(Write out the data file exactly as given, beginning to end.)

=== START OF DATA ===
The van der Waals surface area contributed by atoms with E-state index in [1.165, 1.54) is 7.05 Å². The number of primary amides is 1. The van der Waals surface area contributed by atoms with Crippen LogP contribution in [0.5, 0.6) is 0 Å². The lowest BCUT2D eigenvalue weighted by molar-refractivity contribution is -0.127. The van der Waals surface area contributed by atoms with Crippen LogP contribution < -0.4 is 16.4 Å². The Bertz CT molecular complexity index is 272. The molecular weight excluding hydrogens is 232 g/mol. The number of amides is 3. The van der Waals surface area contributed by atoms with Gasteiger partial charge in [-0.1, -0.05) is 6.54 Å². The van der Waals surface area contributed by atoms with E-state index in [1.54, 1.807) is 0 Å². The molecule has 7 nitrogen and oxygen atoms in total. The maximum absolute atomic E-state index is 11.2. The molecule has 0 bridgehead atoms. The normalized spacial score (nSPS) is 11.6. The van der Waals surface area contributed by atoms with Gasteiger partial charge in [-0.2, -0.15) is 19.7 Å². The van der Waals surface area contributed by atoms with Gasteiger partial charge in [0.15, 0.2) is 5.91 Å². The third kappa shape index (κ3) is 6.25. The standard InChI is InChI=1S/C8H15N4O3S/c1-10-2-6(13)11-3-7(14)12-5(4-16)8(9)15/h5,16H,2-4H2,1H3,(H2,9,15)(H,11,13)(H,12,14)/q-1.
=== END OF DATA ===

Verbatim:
The van der Waals surface area contributed by atoms with E-state index in [1.165, 1.54) is 7.05 Å². The number of primary amides is 1. The van der Waals surface area contributed by atoms with Crippen LogP contribution in [0.5, 0.6) is 0 Å². The lowest BCUT2D eigenvalue weighted by molar-refractivity contribution is -0.127. The van der Waals surface area contributed by atoms with Crippen LogP contribution < -0.4 is 16.4 Å². The Bertz CT molecular complexity index is 272. The molecular weight excluding hydrogens is 232 g/mol. The number of amides is 3. The van der Waals surface area contributed by atoms with Gasteiger partial charge in [-0.1, -0.05) is 6.54 Å². The van der Waals surface area contributed by atoms with E-state index in [1.54, 1.807) is 0 Å². The molecule has 7 nitrogen and oxygen atoms in total. The maximum absolute atomic E-state index is 11.2. The molecule has 0 bridgehead atoms. The normalized spacial score (nSPS) is 11.6. The van der Waals surface area contributed by atoms with Gasteiger partial charge in [-0.2, -0.15) is 19.7 Å². The van der Waals surface area contributed by atoms with Gasteiger partial charge in [0.15, 0.2) is 5.91 Å². The third kappa shape index (κ3) is 6.25. The standard InChI is InChI=1S/C8H15N4O3S/c1-10-2-6(13)11-3-7(14)12-5(4-16)8(9)15/h5,16H,2-4H2,1H3,(H2,9,15)(H,11,13)(H,12,14)/q-1.